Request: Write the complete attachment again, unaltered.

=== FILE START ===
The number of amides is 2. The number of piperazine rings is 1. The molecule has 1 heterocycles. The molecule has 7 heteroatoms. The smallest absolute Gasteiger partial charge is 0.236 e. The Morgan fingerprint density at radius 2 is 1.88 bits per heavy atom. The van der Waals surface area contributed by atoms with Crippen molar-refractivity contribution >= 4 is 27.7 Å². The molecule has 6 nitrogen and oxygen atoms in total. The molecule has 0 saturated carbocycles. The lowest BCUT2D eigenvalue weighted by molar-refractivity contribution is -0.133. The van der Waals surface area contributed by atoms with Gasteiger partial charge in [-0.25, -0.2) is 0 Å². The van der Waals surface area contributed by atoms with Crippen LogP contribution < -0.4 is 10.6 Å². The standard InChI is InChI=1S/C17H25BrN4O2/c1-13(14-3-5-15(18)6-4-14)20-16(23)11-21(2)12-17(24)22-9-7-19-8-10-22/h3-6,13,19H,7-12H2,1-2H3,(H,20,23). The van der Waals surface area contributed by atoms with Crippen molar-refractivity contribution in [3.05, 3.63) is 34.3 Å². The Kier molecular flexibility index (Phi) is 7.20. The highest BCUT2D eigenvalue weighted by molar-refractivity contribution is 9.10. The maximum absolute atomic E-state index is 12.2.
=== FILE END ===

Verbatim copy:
The number of amides is 2. The number of piperazine rings is 1. The molecule has 1 heterocycles. The molecule has 7 heteroatoms. The smallest absolute Gasteiger partial charge is 0.236 e. The Morgan fingerprint density at radius 2 is 1.88 bits per heavy atom. The van der Waals surface area contributed by atoms with Crippen molar-refractivity contribution >= 4 is 27.7 Å². The molecule has 6 nitrogen and oxygen atoms in total. The molecule has 0 saturated carbocycles. The lowest BCUT2D eigenvalue weighted by molar-refractivity contribution is -0.133. The van der Waals surface area contributed by atoms with Gasteiger partial charge in [-0.25, -0.2) is 0 Å². The van der Waals surface area contributed by atoms with Crippen LogP contribution < -0.4 is 10.6 Å². The standard InChI is InChI=1S/C17H25BrN4O2/c1-13(14-3-5-15(18)6-4-14)20-16(23)11-21(2)12-17(24)22-9-7-19-8-10-22/h3-6,13,19H,7-12H2,1-2H3,(H,20,23). The van der Waals surface area contributed by atoms with Crippen molar-refractivity contribution in [3.05, 3.63) is 34.3 Å². The Kier molecular flexibility index (Phi) is 7.20. The highest BCUT2D eigenvalue weighted by molar-refractivity contribution is 9.10. The maximum absolute atomic E-state index is 12.2.